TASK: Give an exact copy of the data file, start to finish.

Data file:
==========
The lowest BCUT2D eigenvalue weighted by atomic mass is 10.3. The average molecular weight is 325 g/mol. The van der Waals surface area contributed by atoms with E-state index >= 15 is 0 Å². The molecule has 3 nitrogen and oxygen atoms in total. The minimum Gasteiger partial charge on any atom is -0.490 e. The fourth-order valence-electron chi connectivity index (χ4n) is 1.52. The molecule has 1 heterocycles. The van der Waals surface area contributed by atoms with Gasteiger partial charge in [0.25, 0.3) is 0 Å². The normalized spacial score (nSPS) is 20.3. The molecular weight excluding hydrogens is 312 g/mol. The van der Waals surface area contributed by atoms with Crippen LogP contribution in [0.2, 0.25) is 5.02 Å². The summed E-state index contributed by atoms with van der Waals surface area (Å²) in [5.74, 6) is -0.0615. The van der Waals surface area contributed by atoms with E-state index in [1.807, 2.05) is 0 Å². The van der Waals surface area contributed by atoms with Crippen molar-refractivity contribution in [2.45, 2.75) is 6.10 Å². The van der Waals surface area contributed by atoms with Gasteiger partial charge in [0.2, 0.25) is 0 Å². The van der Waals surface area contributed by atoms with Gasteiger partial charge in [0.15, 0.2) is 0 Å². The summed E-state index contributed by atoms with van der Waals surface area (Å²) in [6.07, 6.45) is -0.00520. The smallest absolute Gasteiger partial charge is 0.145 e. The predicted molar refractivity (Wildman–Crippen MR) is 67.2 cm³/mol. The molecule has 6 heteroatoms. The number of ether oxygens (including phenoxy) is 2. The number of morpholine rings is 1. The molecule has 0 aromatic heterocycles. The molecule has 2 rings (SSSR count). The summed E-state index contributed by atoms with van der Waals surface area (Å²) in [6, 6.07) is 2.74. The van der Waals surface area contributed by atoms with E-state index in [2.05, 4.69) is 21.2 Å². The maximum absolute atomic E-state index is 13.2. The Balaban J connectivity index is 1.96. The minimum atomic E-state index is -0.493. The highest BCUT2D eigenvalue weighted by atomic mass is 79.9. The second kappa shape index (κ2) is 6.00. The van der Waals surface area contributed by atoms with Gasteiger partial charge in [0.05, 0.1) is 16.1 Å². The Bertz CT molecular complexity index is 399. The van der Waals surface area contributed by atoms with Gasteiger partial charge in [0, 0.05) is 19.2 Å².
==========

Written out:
The lowest BCUT2D eigenvalue weighted by atomic mass is 10.3. The average molecular weight is 325 g/mol. The van der Waals surface area contributed by atoms with E-state index >= 15 is 0 Å². The molecule has 3 nitrogen and oxygen atoms in total. The minimum Gasteiger partial charge on any atom is -0.490 e. The fourth-order valence-electron chi connectivity index (χ4n) is 1.52. The molecule has 1 heterocycles. The van der Waals surface area contributed by atoms with Gasteiger partial charge in [0.25, 0.3) is 0 Å². The normalized spacial score (nSPS) is 20.3. The molecular weight excluding hydrogens is 312 g/mol. The van der Waals surface area contributed by atoms with Crippen LogP contribution in [0.2, 0.25) is 5.02 Å². The summed E-state index contributed by atoms with van der Waals surface area (Å²) in [5.74, 6) is -0.0615. The van der Waals surface area contributed by atoms with E-state index in [1.807, 2.05) is 0 Å². The van der Waals surface area contributed by atoms with Crippen molar-refractivity contribution in [2.45, 2.75) is 6.10 Å². The van der Waals surface area contributed by atoms with Gasteiger partial charge in [0.2, 0.25) is 0 Å². The van der Waals surface area contributed by atoms with Gasteiger partial charge in [0.15, 0.2) is 0 Å². The summed E-state index contributed by atoms with van der Waals surface area (Å²) in [6.07, 6.45) is -0.00520. The smallest absolute Gasteiger partial charge is 0.145 e. The predicted molar refractivity (Wildman–Crippen MR) is 67.2 cm³/mol. The molecule has 6 heteroatoms. The number of ether oxygens (including phenoxy) is 2. The number of morpholine rings is 1. The molecule has 0 aromatic heterocycles. The molecule has 2 rings (SSSR count). The summed E-state index contributed by atoms with van der Waals surface area (Å²) in [6, 6.07) is 2.74. The van der Waals surface area contributed by atoms with E-state index in [2.05, 4.69) is 21.2 Å². The maximum absolute atomic E-state index is 13.2. The Balaban J connectivity index is 1.96. The minimum atomic E-state index is -0.493. The highest BCUT2D eigenvalue weighted by atomic mass is 79.9. The second kappa shape index (κ2) is 6.00. The van der Waals surface area contributed by atoms with Gasteiger partial charge in [0.05, 0.1) is 16.1 Å². The Bertz CT molecular complexity index is 399. The van der Waals surface area contributed by atoms with Gasteiger partial charge in [0, 0.05) is 19.2 Å².